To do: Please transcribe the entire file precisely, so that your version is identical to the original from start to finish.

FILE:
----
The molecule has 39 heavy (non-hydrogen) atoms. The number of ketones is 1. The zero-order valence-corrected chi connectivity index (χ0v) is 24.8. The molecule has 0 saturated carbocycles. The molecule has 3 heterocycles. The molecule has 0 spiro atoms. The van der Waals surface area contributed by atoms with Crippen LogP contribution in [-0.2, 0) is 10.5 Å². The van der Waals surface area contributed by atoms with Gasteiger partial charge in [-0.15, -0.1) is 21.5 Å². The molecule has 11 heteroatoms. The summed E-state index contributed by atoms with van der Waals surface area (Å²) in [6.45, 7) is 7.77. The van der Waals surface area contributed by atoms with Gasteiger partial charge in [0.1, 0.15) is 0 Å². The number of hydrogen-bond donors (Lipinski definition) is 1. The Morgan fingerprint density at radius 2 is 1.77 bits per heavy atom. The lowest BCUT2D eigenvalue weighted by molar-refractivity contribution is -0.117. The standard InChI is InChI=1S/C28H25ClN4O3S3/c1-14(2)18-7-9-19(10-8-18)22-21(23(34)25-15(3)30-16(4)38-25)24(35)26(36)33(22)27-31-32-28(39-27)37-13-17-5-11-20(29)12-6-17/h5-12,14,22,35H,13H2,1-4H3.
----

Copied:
The molecule has 39 heavy (non-hydrogen) atoms. The number of ketones is 1. The zero-order valence-corrected chi connectivity index (χ0v) is 24.8. The molecule has 0 saturated carbocycles. The molecule has 3 heterocycles. The molecule has 0 spiro atoms. The van der Waals surface area contributed by atoms with Crippen LogP contribution in [-0.2, 0) is 10.5 Å². The van der Waals surface area contributed by atoms with Gasteiger partial charge in [-0.15, -0.1) is 21.5 Å². The molecule has 11 heteroatoms. The summed E-state index contributed by atoms with van der Waals surface area (Å²) in [6.45, 7) is 7.77. The van der Waals surface area contributed by atoms with Gasteiger partial charge in [0.1, 0.15) is 0 Å². The number of hydrogen-bond donors (Lipinski definition) is 1. The Morgan fingerprint density at radius 2 is 1.77 bits per heavy atom. The lowest BCUT2D eigenvalue weighted by molar-refractivity contribution is -0.117. The standard InChI is InChI=1S/C28H25ClN4O3S3/c1-14(2)18-7-9-19(10-8-18)22-21(23(34)25-15(3)30-16(4)38-25)24(35)26(36)33(22)27-31-32-28(39-27)37-13-17-5-11-20(29)12-6-17/h5-12,14,22,35H,13H2,1-4H3.